Erdogan said the operation, part of a de-escalation deal agreed between Turkey, Iran and Russia, will involve Free Syrian Army groups crossing into Idlib supported by Turkish soldiers from inside Turkey’s borders.

HTS is not party to the deal. 

“There’s a serious operation in Syria’s Idlib today and it will continue,” Erdogan said in a speech to his AK Party in the western city of Afyon.

“Now this step has been taken, and it is underway,” he said, adding that Turkish forces were not yet involved and that it was a rebel operation so far.

Russia, an ally of Assad, is backing the operation from the air, he said.

Much of Idlib is controlled by the HTS alliance, spearheaded by formerly al-Nusra Front.

“We will never allow a terror corridor along our borders in Syria,” Erdogan said. “We will continue to take other initiatives after the Idlib operation.”

HTS has pledged to keep fighting Syrian regime forces and their allies, casting doubt on the de-escalation agreement, but Ankara has worked to lure militants from it, and two groups have defected from the alliance.

Renewed De-Escalation Deal in Homs, Hama’s Countryside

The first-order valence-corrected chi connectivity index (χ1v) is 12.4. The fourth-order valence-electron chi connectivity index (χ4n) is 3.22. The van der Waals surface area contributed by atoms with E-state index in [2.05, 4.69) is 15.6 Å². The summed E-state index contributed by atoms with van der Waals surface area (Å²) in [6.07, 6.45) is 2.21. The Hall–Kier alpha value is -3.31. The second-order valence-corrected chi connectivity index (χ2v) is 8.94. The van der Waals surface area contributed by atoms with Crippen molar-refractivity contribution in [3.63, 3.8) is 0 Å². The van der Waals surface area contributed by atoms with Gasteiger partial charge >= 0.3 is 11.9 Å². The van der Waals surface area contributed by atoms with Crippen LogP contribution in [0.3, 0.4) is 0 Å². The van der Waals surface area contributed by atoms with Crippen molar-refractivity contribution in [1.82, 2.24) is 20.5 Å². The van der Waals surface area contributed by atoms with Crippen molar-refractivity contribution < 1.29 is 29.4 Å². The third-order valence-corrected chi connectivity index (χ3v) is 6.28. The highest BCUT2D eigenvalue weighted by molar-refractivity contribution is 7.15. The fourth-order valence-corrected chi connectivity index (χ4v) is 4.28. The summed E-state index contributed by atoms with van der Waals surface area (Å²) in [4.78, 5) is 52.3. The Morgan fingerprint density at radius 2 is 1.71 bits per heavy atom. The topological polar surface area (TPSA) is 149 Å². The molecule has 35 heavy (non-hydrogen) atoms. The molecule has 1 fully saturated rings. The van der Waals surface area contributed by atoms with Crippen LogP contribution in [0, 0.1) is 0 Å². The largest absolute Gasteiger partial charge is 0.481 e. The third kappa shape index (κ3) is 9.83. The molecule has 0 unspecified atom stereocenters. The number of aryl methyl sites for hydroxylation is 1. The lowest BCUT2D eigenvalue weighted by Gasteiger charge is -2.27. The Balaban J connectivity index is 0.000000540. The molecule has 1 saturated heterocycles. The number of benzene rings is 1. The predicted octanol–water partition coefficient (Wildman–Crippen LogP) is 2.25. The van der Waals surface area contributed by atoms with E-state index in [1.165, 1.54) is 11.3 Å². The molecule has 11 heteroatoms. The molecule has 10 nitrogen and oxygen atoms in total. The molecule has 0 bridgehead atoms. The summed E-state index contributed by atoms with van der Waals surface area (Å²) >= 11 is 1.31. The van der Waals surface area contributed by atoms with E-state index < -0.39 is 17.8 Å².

Beirut, Ankara — Syrian opposition factions in the countryside of Homs and Hama announced on Thursday signing a renewed “de-escalation” agreement with Russia, six weeks after the Syrian regime breached a similar deal.

A delegation of the Syrian opposition negotiators met with a Russian delegation at Al-Dar al-Kabeer crossing and agreed on an immediate ceasefire and the opening of humanitarian corridors,” a negotiation committee created by opposition factions announced on Thursday.

The delegation of opposition negotiators also submitted to the Russian side a list of over 12,000 regime-held detainees from across the province, and received “a pledge that Russia is willing to seriously work on their release.”